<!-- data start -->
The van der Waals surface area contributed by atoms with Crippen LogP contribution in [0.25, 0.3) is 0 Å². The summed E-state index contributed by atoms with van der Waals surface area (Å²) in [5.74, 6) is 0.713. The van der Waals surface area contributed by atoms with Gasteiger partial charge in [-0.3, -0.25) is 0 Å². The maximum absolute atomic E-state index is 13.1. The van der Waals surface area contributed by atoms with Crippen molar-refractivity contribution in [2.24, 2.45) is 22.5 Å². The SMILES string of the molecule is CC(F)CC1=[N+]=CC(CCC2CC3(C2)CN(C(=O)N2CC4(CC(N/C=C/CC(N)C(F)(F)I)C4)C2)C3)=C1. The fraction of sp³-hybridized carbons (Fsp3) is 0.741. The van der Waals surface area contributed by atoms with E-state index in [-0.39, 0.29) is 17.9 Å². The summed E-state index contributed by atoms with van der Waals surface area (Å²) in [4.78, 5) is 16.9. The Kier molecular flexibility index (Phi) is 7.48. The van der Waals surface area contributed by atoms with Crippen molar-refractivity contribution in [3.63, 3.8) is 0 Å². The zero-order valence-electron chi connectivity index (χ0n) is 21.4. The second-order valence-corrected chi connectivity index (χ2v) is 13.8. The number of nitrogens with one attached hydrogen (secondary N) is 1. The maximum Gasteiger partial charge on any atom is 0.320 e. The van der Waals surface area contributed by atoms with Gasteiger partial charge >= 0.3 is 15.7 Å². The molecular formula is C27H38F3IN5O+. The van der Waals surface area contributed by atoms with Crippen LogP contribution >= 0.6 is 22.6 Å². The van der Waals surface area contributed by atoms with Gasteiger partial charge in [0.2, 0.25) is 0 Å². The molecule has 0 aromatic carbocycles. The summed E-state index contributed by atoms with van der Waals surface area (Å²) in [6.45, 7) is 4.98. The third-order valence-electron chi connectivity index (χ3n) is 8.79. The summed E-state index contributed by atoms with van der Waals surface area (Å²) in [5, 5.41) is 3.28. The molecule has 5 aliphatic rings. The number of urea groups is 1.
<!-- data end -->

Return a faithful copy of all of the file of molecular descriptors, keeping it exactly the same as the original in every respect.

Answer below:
The van der Waals surface area contributed by atoms with Crippen LogP contribution in [0.25, 0.3) is 0 Å². The summed E-state index contributed by atoms with van der Waals surface area (Å²) in [5.74, 6) is 0.713. The van der Waals surface area contributed by atoms with Gasteiger partial charge in [-0.3, -0.25) is 0 Å². The maximum absolute atomic E-state index is 13.1. The van der Waals surface area contributed by atoms with Crippen molar-refractivity contribution in [2.24, 2.45) is 22.5 Å². The SMILES string of the molecule is CC(F)CC1=[N+]=CC(CCC2CC3(C2)CN(C(=O)N2CC4(CC(N/C=C/CC(N)C(F)(F)I)C4)C2)C3)=C1. The fraction of sp³-hybridized carbons (Fsp3) is 0.741. The van der Waals surface area contributed by atoms with E-state index in [-0.39, 0.29) is 17.9 Å². The summed E-state index contributed by atoms with van der Waals surface area (Å²) in [4.78, 5) is 16.9. The Kier molecular flexibility index (Phi) is 7.48. The van der Waals surface area contributed by atoms with Crippen molar-refractivity contribution in [3.63, 3.8) is 0 Å². The zero-order valence-electron chi connectivity index (χ0n) is 21.4. The second-order valence-corrected chi connectivity index (χ2v) is 13.8. The number of nitrogens with one attached hydrogen (secondary N) is 1. The maximum Gasteiger partial charge on any atom is 0.320 e. The van der Waals surface area contributed by atoms with Gasteiger partial charge >= 0.3 is 15.7 Å². The molecular formula is C27H38F3IN5O+. The van der Waals surface area contributed by atoms with Crippen LogP contribution >= 0.6 is 22.6 Å². The van der Waals surface area contributed by atoms with Gasteiger partial charge in [0.2, 0.25) is 0 Å². The molecule has 0 aromatic carbocycles. The summed E-state index contributed by atoms with van der Waals surface area (Å²) in [6.45, 7) is 4.98. The third-order valence-electron chi connectivity index (χ3n) is 8.79. The summed E-state index contributed by atoms with van der Waals surface area (Å²) in [5, 5.41) is 3.28. The molecule has 5 aliphatic rings. The number of urea groups is 1.